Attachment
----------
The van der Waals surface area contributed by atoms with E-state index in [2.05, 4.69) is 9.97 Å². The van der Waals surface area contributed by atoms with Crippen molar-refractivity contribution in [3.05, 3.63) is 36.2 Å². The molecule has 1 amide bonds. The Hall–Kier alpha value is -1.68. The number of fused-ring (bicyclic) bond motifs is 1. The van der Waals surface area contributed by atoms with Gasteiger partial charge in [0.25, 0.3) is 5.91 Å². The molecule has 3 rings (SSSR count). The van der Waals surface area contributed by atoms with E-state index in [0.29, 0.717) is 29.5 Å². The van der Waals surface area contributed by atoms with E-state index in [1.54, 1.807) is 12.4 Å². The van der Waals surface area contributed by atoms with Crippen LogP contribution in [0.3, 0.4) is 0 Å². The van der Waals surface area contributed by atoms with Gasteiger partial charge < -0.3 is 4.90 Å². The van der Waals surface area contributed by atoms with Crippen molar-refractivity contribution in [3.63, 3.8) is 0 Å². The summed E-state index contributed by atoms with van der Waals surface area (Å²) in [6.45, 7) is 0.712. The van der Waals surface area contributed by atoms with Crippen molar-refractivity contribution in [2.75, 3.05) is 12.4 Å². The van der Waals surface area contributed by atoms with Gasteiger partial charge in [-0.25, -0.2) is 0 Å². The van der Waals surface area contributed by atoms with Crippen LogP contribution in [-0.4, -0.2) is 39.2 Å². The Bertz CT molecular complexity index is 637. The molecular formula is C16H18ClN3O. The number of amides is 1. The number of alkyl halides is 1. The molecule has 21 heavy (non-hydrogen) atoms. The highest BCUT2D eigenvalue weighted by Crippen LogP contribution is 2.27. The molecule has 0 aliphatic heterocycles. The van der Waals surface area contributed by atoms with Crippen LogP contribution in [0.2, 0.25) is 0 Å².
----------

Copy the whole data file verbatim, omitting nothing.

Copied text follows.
The van der Waals surface area contributed by atoms with E-state index in [2.05, 4.69) is 9.97 Å². The van der Waals surface area contributed by atoms with Crippen molar-refractivity contribution in [3.05, 3.63) is 36.2 Å². The molecule has 1 amide bonds. The Hall–Kier alpha value is -1.68. The number of fused-ring (bicyclic) bond motifs is 1. The van der Waals surface area contributed by atoms with Gasteiger partial charge in [0.25, 0.3) is 5.91 Å². The molecule has 3 rings (SSSR count). The van der Waals surface area contributed by atoms with E-state index in [0.29, 0.717) is 29.5 Å². The van der Waals surface area contributed by atoms with E-state index in [1.54, 1.807) is 12.4 Å². The van der Waals surface area contributed by atoms with Crippen LogP contribution in [0.3, 0.4) is 0 Å². The van der Waals surface area contributed by atoms with Gasteiger partial charge < -0.3 is 4.90 Å². The van der Waals surface area contributed by atoms with Crippen molar-refractivity contribution in [3.63, 3.8) is 0 Å². The summed E-state index contributed by atoms with van der Waals surface area (Å²) in [6.45, 7) is 0.712. The van der Waals surface area contributed by atoms with Crippen molar-refractivity contribution in [2.75, 3.05) is 12.4 Å². The van der Waals surface area contributed by atoms with Gasteiger partial charge in [-0.25, -0.2) is 0 Å². The van der Waals surface area contributed by atoms with Crippen LogP contribution in [-0.4, -0.2) is 39.2 Å². The Bertz CT molecular complexity index is 637. The molecular formula is C16H18ClN3O. The number of amides is 1. The number of alkyl halides is 1. The molecule has 21 heavy (non-hydrogen) atoms. The highest BCUT2D eigenvalue weighted by Crippen LogP contribution is 2.27. The molecule has 0 aliphatic heterocycles. The van der Waals surface area contributed by atoms with Crippen LogP contribution in [0.2, 0.25) is 0 Å².